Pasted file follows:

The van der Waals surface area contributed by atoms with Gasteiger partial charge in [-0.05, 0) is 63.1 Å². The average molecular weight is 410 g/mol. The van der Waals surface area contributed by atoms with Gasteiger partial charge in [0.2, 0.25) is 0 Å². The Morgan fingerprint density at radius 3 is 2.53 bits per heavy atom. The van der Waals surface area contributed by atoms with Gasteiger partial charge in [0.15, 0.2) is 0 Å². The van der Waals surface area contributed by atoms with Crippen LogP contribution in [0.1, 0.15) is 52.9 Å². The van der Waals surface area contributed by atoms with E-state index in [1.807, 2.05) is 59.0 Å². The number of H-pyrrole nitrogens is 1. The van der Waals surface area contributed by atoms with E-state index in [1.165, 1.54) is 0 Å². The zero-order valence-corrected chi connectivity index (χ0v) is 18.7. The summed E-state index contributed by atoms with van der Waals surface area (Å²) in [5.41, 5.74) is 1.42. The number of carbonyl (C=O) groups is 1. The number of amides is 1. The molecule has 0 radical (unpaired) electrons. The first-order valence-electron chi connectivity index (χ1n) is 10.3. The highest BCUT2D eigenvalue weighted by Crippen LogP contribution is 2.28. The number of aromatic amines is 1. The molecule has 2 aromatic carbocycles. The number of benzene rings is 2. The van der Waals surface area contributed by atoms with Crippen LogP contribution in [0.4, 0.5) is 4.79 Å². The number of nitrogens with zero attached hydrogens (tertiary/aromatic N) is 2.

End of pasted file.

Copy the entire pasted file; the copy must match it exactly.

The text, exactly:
The van der Waals surface area contributed by atoms with Gasteiger partial charge in [-0.05, 0) is 63.1 Å². The average molecular weight is 410 g/mol. The van der Waals surface area contributed by atoms with Gasteiger partial charge in [0.2, 0.25) is 0 Å². The Morgan fingerprint density at radius 3 is 2.53 bits per heavy atom. The van der Waals surface area contributed by atoms with Gasteiger partial charge in [0.15, 0.2) is 0 Å². The van der Waals surface area contributed by atoms with Crippen LogP contribution in [0.1, 0.15) is 52.9 Å². The van der Waals surface area contributed by atoms with E-state index in [1.807, 2.05) is 59.0 Å². The number of H-pyrrole nitrogens is 1. The van der Waals surface area contributed by atoms with E-state index in [1.165, 1.54) is 0 Å². The zero-order valence-corrected chi connectivity index (χ0v) is 18.7. The summed E-state index contributed by atoms with van der Waals surface area (Å²) in [5.41, 5.74) is 1.42. The number of carbonyl (C=O) groups is 1. The number of amides is 1. The molecule has 0 radical (unpaired) electrons. The first-order valence-electron chi connectivity index (χ1n) is 10.3. The highest BCUT2D eigenvalue weighted by Crippen LogP contribution is 2.28. The number of aromatic amines is 1. The molecule has 2 aromatic carbocycles. The number of benzene rings is 2. The van der Waals surface area contributed by atoms with Crippen LogP contribution in [0.4, 0.5) is 4.79 Å². The number of nitrogens with zero attached hydrogens (tertiary/aromatic N) is 2.